by Wood Turner
Urban Ecology’s Blueprint for a Sustainable Bay Area spells out the organization’s vision of how the San Francisco Bay Area can become a better place to live for all its residents. It is the result of a thoughtful and tireless process intended to develop that vision in the most participatory, iterative, and informed manner possible. The process behind the Blueprint is what makes it such a unique and valuable resource.
The first order of business for UE was to convene a Blueprint Management Team, composed of board members and staff, charged with shepherding the process to completion. This committee met regularly throughout the process to discuss the progress of the project, and in early 1995 hired Marcia McNally as director of the Blueprint Project.
The team kicked off the process by establishing seven principles upon which it believed the organization’s vision should be based. Choice, Conservation, Context, Community, Accessibility, Nature, and Justice became both the framework and the inspiration for the effort. Determined to leave no stone unturned, project staff immersed itself in books, articles, studies, Internet discussions, and research to come to a more complete understanding of the issues and development pressures facing the Bay Area as it moves toward the twenty-first century. The staff also interviewed acknowledged experts on various specific topics. The aim throughout was to define issues, stimulate debate, engage potential partners, and form new networks interested in sustainability.
The next phase of the project — the Vision Forum process — was designed to encourage and facilitate participation from the UE membership and the Bay Area community at large. The Vision Forums provided an opportunity for a wide variety of people to participate in informed discussions on Blueprint topics. An extensive series of tours of Bay Area sites illustrating various aspects of sustainable development complemented the forums.
Held on Saturdays during the summer of 1995, Vision Forums on the Home; the Neighborhood; Transportation, Land Use & Who Pays; the Greenbelt and Estuary; Jobs and Industry; Energy, Materials & Water; and Tools and Actions each featured a panel of speakers asked to talk about sustainability issues that concerned them. Forum attendees then broke into groups of six to eight to work on planning and design problems in a standard charrette format. Group leaders led participants through step-by-step exercises designed to stimulate discussion and provide a better sense of the complexity of sustainability issues at the home, neighborhood, and regional scales. At the end of each day-long forum, all groups came together to present ideas, conceptual sketches, problems, and solutions for particular sites and issues. Results of the Vision Forums were carefully recorded and integrated into the outline and text of the Blueprint.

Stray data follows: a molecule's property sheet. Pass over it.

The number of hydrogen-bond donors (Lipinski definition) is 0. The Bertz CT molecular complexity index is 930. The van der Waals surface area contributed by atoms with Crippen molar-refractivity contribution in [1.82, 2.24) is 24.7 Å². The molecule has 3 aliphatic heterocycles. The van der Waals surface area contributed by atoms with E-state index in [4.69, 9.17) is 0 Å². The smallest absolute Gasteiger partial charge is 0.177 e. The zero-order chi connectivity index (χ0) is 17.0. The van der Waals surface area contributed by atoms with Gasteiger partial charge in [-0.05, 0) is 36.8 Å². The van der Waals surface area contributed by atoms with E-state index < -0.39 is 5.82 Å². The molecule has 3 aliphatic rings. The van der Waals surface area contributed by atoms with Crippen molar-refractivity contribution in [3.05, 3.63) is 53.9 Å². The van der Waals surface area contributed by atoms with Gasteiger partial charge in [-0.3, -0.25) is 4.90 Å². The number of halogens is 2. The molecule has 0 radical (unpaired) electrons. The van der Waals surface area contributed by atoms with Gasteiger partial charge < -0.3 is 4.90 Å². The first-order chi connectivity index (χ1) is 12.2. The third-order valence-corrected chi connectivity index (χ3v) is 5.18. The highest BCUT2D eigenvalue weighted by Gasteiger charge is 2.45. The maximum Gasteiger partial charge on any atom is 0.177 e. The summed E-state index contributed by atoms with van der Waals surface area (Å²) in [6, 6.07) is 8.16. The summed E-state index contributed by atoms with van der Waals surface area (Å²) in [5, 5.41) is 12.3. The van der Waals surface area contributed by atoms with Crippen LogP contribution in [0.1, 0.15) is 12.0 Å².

Perhaps the part of the process most designed to guarantee that the Blueprint fit into the context of the Bay Area was the creation of a focus group. This panel, comprised of people of different ethnic, economic, age, and occupational backgrounds from all over the Bay Area, met periodically to look at emerging ideas from a lay perspective. Focus Group members were very engaged in the discussions and very direct with their answers and comments. They were instrumental in challenging the viability of some ideas and inspired staff and the Blueprint Management Team to think more creatively in a number of areas.
As the Blueprint entered the writing stage, a cadre of reviewers provided thoughtful and challenging feedback at several stages. Project staff worked to reconcile hundreds of sometimes conflicting comments and suggestions into a single coherent whole.
And what was the upshot of this multi-layered, time-consuming, and involved process? Urban Ecology’s Blueprint for a Sustainable Bay Area is an attractively-illustrated, book-length document that outlines a vision for the Bay Area’s future. It is designed to educate, invigorate, and create a sense of hope that sustainability can result from a combination of dedicated individual action and wise regional decision-making and coordination.
Throughout the process of developing the Blueprint, Urban Ecology worked hard to establish a model for how that vision can be achieved. The participation of hundreds of individuals and organizations was crucial. Thanks to all of you who played such a tremendous part.
Wood Turner was the researcher for the Blueprint for a Sustainable Bay Area Project, and is pursuing a graduate degree in urban planning at the University of Washington in Seattle.